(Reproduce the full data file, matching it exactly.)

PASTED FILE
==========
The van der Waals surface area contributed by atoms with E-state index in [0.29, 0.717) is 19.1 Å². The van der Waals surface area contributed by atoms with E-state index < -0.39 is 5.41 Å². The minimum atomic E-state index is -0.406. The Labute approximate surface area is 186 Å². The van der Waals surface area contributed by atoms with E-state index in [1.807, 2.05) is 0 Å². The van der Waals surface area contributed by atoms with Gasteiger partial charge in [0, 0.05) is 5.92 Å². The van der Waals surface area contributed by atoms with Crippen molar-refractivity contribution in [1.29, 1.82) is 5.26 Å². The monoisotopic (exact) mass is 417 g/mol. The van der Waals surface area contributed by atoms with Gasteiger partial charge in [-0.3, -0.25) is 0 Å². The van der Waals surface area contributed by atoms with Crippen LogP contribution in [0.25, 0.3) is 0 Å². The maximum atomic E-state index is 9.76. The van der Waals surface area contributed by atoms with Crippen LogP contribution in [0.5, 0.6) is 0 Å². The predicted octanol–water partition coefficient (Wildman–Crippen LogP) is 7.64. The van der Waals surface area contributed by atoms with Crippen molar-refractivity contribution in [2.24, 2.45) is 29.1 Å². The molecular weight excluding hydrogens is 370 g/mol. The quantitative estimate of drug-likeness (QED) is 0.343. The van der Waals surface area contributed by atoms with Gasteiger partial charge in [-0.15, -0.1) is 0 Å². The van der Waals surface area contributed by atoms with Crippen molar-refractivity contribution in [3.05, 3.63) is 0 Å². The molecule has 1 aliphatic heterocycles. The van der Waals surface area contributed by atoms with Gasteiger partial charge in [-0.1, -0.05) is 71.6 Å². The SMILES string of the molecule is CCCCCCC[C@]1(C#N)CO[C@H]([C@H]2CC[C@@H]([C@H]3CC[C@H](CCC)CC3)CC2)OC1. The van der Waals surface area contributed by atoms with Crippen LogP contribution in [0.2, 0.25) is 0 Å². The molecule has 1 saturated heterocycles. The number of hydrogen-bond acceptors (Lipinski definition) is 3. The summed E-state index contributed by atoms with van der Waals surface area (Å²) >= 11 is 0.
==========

The van der Waals surface area contributed by atoms with E-state index in [0.29, 0.717) is 19.1 Å². The van der Waals surface area contributed by atoms with E-state index < -0.39 is 5.41 Å². The minimum atomic E-state index is -0.406. The Labute approximate surface area is 186 Å². The van der Waals surface area contributed by atoms with E-state index in [1.807, 2.05) is 0 Å². The van der Waals surface area contributed by atoms with Gasteiger partial charge in [0, 0.05) is 5.92 Å². The van der Waals surface area contributed by atoms with Crippen molar-refractivity contribution in [1.29, 1.82) is 5.26 Å². The monoisotopic (exact) mass is 417 g/mol. The van der Waals surface area contributed by atoms with Gasteiger partial charge in [-0.3, -0.25) is 0 Å². The van der Waals surface area contributed by atoms with Crippen LogP contribution in [0.25, 0.3) is 0 Å². The maximum atomic E-state index is 9.76. The van der Waals surface area contributed by atoms with Crippen LogP contribution in [0.5, 0.6) is 0 Å². The predicted octanol–water partition coefficient (Wildman–Crippen LogP) is 7.64. The van der Waals surface area contributed by atoms with Crippen molar-refractivity contribution in [2.24, 2.45) is 29.1 Å². The molecular weight excluding hydrogens is 370 g/mol. The quantitative estimate of drug-likeness (QED) is 0.343. The van der Waals surface area contributed by atoms with Gasteiger partial charge in [-0.15, -0.1) is 0 Å². The van der Waals surface area contributed by atoms with Crippen molar-refractivity contribution in [3.05, 3.63) is 0 Å². The molecule has 1 aliphatic heterocycles. The van der Waals surface area contributed by atoms with Gasteiger partial charge in [-0.1, -0.05) is 71.6 Å². The SMILES string of the molecule is CCCCCCC[C@]1(C#N)CO[C@H]([C@H]2CC[C@@H]([C@H]3CC[C@H](CCC)CC3)CC2)OC1. The van der Waals surface area contributed by atoms with Crippen LogP contribution in [0.2, 0.25) is 0 Å². The molecule has 1 saturated heterocycles. The number of hydrogen-bond acceptors (Lipinski definition) is 3. The summed E-state index contributed by atoms with van der Waals surface area (Å²) >= 11 is 0.